All of this world building and ghoul-on-ghoul violence is shown to us with some pretty great animation, too. The opening shot of this episode is fantastic, with traditionally animated layered buildings moving over each other and some really fluid, high quality animation in that opening fight. They also didn’t really animate the environment, so they look like moving still images around the characters. You’d think that would be a bad thing, but I kind of like it. Since they aren’t spending the time animating the world, they can put so much more detail into it, giving everything a really textured look to it. With the characters having as much texture to them as regular anime characters do, the animation on them is really good.

But there are one or two things that really bug me about the animation, like the CG. I’ve ranted about CG a lot on this website, but I can’t help it. I fucking hate CG in anime. Every once in a while a series will nail it, though, and have the CG feel totally fine with the rest of the animation. This show isn’t one of them. They do the standard thing with the cars being CG, but they’ll have bystanders be CG, too. And it’s completely random when they have the people be CG or regular. There’s a scene in the middle of the episode where Kaneki is walking down the street and dealing with the cravings for human flesh, and as he’s walking a huge crowd of people walk by him. The people closest to him are regular with the people behind them being CG. But as it goes on the CG people start encroaching, becoming more and more of the crowd. Until finally the camera pulls back and reveals everyone is CG, and it looks goddamn terrible.



The other thing that wasn’t great for me was something I said I kind of liked a couple of paragraphs back. With the environment and the characters animated the way they are, they look awesome and create a cool little distinction between one another. But sometimes they feel too distinct to the point where the look terrible together. One scene in particular stands out in my mind, where Kaneki and the ghoul lady are walking down the street. Their character models are doing their walk cycle animation, but they aren’t actually moving. At all. They’re just walking on the spot, like they aren’t even a part of the same animation. And CG cars.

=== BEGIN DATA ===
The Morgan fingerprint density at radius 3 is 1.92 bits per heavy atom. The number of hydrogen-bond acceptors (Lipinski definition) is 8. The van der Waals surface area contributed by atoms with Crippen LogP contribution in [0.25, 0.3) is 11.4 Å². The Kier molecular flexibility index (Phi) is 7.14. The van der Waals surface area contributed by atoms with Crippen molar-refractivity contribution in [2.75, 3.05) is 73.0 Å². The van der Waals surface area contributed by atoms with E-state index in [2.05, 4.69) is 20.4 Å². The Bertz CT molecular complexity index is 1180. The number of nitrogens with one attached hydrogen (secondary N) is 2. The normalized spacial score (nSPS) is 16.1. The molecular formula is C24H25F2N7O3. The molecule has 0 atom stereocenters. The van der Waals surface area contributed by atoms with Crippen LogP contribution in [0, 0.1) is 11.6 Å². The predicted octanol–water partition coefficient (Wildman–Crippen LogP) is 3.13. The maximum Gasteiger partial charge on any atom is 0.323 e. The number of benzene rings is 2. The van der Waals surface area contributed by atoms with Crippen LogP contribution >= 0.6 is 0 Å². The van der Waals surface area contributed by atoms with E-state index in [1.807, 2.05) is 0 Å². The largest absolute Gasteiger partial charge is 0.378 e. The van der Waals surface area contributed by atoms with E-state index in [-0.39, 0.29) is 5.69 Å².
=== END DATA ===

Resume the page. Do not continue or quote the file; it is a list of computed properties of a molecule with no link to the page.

Finally, the tone is a bit weird in this. For the most part it’s dark. That beginning bit, all the stuff with Kaneki realizing what he is, and the way it’s all drawn is really dark, and I love it. But there’s this one scene right after the opening fight that is bright and cheery and colorful and everything. That would be fine if it was then a gradual slide back down into the darkness, but it just flips a switch. While Kaneki is on his date, it’s the same kind of tone but with a darker environment, which is a nice juxtaposition. Then they come across the dark alley, and everything goes to bloody, eviscerating shit and keeps going down that path. It’s a path I like, but it makes me question why even put that really bright scene in there in the first place.

Tokyo Ghoul left a really good impression on me. Despite what I mentioned above, the animation is usually great and I love the dark tone and world they have set up here. They’ve let me know enough about the world that I want to know more, but so much that I feel like I know everything. Seeing Kaneki react to the changes happening to him is really tragic and I loved every second of it. If you’re into dark series and are looking for something new, Tokyo Ghoul has what you want.

Tokyo Ghoul First Impressions Review

Final Thoughts

Despite some minor issues with tone and animation, Tokyo Ghoul episode 1 is a great series opener. It sets up an interesting world with interesting things happening in it, and has a lead character who reacts to all of it in a really tragic way I loved.

Overall Score 4.5